As with most draft classes, followers of the draft want to instantly compare it to previous years. In short, there is no AJ Green or Julio Jones or Calvin Johnson in this year’s draft class. There are no clear-cut, feature receivers that can make an impact because they can consistently out-match double teams and are nearly impossible to cover one on one.
Despite not having any of these clear, Top 10 worthy receivers in this class, it does feature three (and maybe a few more) top first round targets that could have a significant impact on a team’s offense. Here is the case for each one of the “big three” to be the top receiver in this class.
Justin Blackmon, Oklahoma State
Why He’s #1: Blackmon’s ability to take over a game in the Oklahoma State offense has made his draft stock soar, but it’s the little things he does to dominate the way he has that make him so unique. Maybe Blackmon’s two best qualities as a receiver are his outstanding body positioning in short routes as well as in the redzone, and his ability to keep stride with explosion, speed, and vision after the catch. That ability makes him a threat in the slot as well as the outside receiver position.
Why He’s Not: Blackmon had most of his success in the offense when he was moved around in different positions and sets. When he has kept outside and forced to consistently beat double teams as well as more feisty cornerbacks, he struggled. He needs to His lack of consistent ability to win match-ups on the outside against NFL-like cornerbacks (see Iowa State’s Leonard Johnson) is a main reason why some teams that don’t have the receiver depth and creative offensive weapons around him to ensure that Blackmon can be used as more of a position-switching match-up receiver.
Best First Round Fits: Miami, Arizona, Cincinnati, Houston, New England
Michael Floyd, Notre Dame
Why He’s #1: Michael Floyd likely would have been an early first or late round pick had he come out a year ago, and now stands to be taken somewhere in the middle of round one. First off, his character concerns from the past, from all reports and what I’ve heard, are completely gone and he had absolutely turned a corner in becoming mature off the field. Along with the lack of character concerns, Floyd is a fantastic short and mid area route runner, grabs the ball out of the air extremely well, and attacks the ball in air with great concentration and body control. He has the size, focus, ball skills, and body type to be a great middle of the field threat in the NFL.
Why He’s Not: At times downfield, Floyd doesn’t jostle as well as you’d like for a downfield receiver, and sometimes tries to out finesse defensive backs, something that will be much harder to do against NFL cornerbacks. While he’s a good athlete and has downfield speed, I’m not sure he has the elite quickness in his breaks downfield to gain consistent separation as a deep receiver, limiting his abilities as a complete, top receiver option. He’s an ideal fit as a short-mid range consistent, reliable target, with solid run after catch ability, but his limitations downfield along with his occasional over-finesse are somewhat of a concern.
Best First Round Fits: Jacksonville, Buffalo, Cleveland, Baltimore
Kendall Wright, Baylor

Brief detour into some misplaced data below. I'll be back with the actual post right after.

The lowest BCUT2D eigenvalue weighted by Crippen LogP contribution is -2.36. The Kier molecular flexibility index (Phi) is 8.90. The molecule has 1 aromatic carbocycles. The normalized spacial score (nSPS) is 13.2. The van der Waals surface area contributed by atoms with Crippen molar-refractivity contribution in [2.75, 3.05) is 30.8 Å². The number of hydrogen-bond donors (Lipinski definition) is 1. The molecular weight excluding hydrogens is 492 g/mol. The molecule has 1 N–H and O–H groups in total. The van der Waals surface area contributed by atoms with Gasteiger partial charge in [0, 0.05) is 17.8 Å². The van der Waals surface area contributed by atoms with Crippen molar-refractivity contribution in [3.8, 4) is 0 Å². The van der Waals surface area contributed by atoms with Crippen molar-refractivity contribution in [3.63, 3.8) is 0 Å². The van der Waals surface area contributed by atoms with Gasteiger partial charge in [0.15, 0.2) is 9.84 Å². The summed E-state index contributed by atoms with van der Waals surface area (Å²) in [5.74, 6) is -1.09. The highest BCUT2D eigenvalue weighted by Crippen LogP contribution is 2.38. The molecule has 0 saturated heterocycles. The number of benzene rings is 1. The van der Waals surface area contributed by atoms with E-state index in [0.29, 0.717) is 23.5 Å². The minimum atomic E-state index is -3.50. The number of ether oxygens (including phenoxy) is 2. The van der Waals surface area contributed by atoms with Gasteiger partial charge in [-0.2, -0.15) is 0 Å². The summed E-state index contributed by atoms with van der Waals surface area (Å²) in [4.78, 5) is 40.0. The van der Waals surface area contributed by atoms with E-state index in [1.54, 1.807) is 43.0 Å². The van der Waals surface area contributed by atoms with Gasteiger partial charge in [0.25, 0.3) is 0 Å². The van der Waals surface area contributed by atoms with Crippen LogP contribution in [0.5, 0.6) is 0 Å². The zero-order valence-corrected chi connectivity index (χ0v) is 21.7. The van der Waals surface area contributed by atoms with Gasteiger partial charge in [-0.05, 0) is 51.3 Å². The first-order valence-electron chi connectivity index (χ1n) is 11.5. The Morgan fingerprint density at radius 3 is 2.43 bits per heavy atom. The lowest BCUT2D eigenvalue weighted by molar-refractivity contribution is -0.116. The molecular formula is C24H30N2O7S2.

Why He’s #1: Few players were as difficult to consistently contain as Kendall Wright this year. While the (unfair) question of who helped who more, Wright or Griffin, has come up, it’s safe to say that both made an impact on the other’s success. What makes Wright so unique and difficult to cover is his burst after the catch, his elite quickness with the ball, and his ability to catch away from his body with balance and control. He’s not quite the in-air athlete Steve Smith (Carolina) in my opinion, but has similar screen and short route run after catch abilities, and is sudden at every level of the route tree. He could play a slot position, but he’s got a chance to be among the best “z” receivers in the NFL.
Why He’s Not: The biggest knock on Kendall Wright is obvious: he lacks ideal size. He’s around 5’10 and under 200 pounds, and will struggle to be a short-route receiver in traffic in the NFL with consistency. Also, he does and will continue to struggle to win jump balls and shed more physical defensive backs, especially in man coverage. He’ll need a complementing receiver who can play physically and open up the deep middle of the field to be successful, again limiting his potential as a consistent, impact receiver.
Best First Round Fits: Miami, Carolina, Chicago, Detroit, San Francisco
Other Top Receivers
Those three receivers are tops on most boards, but some prospects with unique skill sets may crash that party as a first round receiver as well. Alshon Jeffery of South Carolina dominated as a sophomore and has that rare, number one receiver ability, but concerns about staying in shape and consistent separation may still keep him out of round one. Joe Adams of Arkansas is an ideal slot receiver with great recognition in his routes and big play ability. Brian Quick of Appalachian State is raw and has obvious concerns coming from a small school, but he has great ball skills, basketball type receiver ability, and lots of upside. And finally, Stephen Hill of Georgia Tech, who blew up at the Combine and has elite receiver tools to work with, but lacks great explosiveness in his cuts, a developed route tree, and overall receiver techniques that could take some time to develop.